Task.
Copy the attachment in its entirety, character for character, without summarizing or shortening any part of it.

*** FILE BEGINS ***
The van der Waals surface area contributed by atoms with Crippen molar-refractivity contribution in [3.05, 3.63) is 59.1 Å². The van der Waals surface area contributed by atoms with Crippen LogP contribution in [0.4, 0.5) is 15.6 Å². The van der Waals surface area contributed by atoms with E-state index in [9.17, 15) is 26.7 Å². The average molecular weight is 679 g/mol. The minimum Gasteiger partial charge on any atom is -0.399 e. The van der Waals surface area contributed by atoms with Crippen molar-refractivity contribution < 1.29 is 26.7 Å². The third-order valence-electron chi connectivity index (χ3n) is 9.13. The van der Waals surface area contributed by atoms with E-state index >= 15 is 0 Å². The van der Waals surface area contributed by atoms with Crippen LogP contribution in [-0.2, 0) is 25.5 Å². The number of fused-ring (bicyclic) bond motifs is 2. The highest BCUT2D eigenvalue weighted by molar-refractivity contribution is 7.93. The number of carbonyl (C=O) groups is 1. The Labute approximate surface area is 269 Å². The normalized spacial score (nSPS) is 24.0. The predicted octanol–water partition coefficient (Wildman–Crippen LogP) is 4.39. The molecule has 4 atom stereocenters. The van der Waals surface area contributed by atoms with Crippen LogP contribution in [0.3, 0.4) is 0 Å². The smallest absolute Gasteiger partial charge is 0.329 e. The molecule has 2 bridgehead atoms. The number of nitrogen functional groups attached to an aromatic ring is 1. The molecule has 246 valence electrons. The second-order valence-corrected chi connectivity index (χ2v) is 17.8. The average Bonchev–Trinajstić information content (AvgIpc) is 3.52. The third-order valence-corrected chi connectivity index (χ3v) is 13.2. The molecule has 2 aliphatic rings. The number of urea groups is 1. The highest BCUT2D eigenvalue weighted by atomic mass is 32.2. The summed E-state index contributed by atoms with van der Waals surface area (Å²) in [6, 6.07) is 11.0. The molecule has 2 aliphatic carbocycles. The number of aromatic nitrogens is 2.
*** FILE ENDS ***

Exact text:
The van der Waals surface area contributed by atoms with Crippen molar-refractivity contribution in [3.05, 3.63) is 59.1 Å². The van der Waals surface area contributed by atoms with Crippen LogP contribution in [0.4, 0.5) is 15.6 Å². The van der Waals surface area contributed by atoms with E-state index in [9.17, 15) is 26.7 Å². The average molecular weight is 679 g/mol. The minimum Gasteiger partial charge on any atom is -0.399 e. The van der Waals surface area contributed by atoms with Crippen molar-refractivity contribution < 1.29 is 26.7 Å². The third-order valence-electron chi connectivity index (χ3n) is 9.13. The van der Waals surface area contributed by atoms with E-state index >= 15 is 0 Å². The van der Waals surface area contributed by atoms with Crippen LogP contribution in [-0.2, 0) is 25.5 Å². The number of fused-ring (bicyclic) bond motifs is 2. The highest BCUT2D eigenvalue weighted by molar-refractivity contribution is 7.93. The number of carbonyl (C=O) groups is 1. The Labute approximate surface area is 269 Å². The normalized spacial score (nSPS) is 24.0. The predicted octanol–water partition coefficient (Wildman–Crippen LogP) is 4.39. The molecule has 4 atom stereocenters. The van der Waals surface area contributed by atoms with Crippen LogP contribution in [0.3, 0.4) is 0 Å². The smallest absolute Gasteiger partial charge is 0.329 e. The molecule has 2 bridgehead atoms. The number of nitrogen functional groups attached to an aromatic ring is 1. The molecule has 246 valence electrons. The second-order valence-corrected chi connectivity index (χ2v) is 17.8. The average Bonchev–Trinajstić information content (AvgIpc) is 3.52. The third-order valence-corrected chi connectivity index (χ3v) is 13.2. The molecule has 2 aliphatic rings. The number of urea groups is 1. The highest BCUT2D eigenvalue weighted by atomic mass is 32.2. The summed E-state index contributed by atoms with van der Waals surface area (Å²) in [6, 6.07) is 11.0. The molecule has 2 aliphatic carbocycles. The number of aromatic nitrogens is 2.